UTICA, N.Y -- The State Supreme Court in Albany is advancing the case against the Mohawk Valley Health System downtown hospital SEQR process with a decision by Judge L. Mackey to grant or deny several motions in the case.
The No Hospital Downtown group says the decision proves their case has merit.
On Dec. 12, shovels went in the ground to mark a cermonial beginning of construction of the ten story, 672,000 square foot facility.
The lawsuit calls into question the state environmental quality review of the property.
"We expect further procedural maneuvering by MVHS and the Planning Board, however we continue to be both financially and legally well-positioned to defend the public's wishes against this urban renewal scheme," said No Hospital Downtown co-founder, Brett Truett. "The public was shut out on this, so we have no alternative but to fight for justice," Truett added.
New York's State Environmental Quality Review Act (SEQR) requires all state and local government agencies to consider environmental impacts equally with social and economic factors during discretionary decision-making, according to the NYS Department of Environmental Conservation.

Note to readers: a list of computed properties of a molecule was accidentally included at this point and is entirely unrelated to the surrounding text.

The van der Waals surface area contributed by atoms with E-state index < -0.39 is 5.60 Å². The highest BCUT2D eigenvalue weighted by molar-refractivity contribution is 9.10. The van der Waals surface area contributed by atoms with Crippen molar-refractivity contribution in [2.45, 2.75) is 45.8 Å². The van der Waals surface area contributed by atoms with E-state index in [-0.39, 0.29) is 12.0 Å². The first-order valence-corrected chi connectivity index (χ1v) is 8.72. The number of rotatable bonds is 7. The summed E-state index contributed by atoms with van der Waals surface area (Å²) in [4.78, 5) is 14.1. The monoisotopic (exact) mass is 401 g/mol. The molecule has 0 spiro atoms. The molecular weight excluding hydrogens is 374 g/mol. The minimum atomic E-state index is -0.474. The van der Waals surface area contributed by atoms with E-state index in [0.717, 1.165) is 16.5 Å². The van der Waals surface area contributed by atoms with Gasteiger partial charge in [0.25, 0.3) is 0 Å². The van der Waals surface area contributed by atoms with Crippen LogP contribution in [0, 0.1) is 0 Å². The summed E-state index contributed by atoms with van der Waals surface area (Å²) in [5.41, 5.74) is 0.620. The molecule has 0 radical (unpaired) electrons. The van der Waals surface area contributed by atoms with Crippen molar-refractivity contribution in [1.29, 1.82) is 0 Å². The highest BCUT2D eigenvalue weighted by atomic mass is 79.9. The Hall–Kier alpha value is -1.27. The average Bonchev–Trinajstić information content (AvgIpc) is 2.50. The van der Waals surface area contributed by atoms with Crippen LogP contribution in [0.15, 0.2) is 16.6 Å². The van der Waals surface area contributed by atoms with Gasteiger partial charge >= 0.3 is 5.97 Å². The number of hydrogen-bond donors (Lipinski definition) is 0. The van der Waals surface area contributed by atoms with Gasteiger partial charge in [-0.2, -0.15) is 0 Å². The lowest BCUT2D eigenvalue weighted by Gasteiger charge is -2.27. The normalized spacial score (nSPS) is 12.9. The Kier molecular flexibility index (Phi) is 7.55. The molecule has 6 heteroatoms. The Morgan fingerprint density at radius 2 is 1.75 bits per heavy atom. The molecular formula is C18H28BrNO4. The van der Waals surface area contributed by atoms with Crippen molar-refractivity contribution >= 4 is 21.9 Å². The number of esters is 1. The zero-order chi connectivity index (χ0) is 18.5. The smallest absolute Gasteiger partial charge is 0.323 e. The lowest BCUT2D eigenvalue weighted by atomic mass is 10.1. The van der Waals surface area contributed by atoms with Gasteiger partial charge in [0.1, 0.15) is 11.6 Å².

"This is a major setback to the Planning Board and MVHS," No Hospital Downtown co-founder Jim Brock said. The Albany court's decision means anything MVHS is doing is totally at risk. While it appears NYSDOH has advanced a small portion of funds 'promised' by the planned $300 million grant, we believe MVHS will not get full state funding until the SEQRA issues are resolved in their favor. We contend, and today we see the court agrees, the SEQR documents and process were flawed."
The planned completion date for the facility is still set for Feb. 2023.
Click here to read the full court document.
MVHS released a statement regarding the decision:
“Supreme Court Justice L. Michael Mackey released his findings on our challenges to the Article 78/Declaratory Judgment proceeding. Judge Mackey dismissed all portions of the Article 78/Declaratory Judgment proceeding due to procedural inaccuracies with the exception of the challenge to the State Environmental Quality Review (SEQR) process.
"Overall, this is a very positive ruling as the majority of the proceedings were dismissed, including the challenge that the Site Plan review was not timely. The judge has determined that the Site Plan is valid and we will continue work on the project.
"The judge’s determination that the procedure to challenge SEQR was properly followed means the next step would be for the court to hear the SEQR challenge based on the merits of the case.”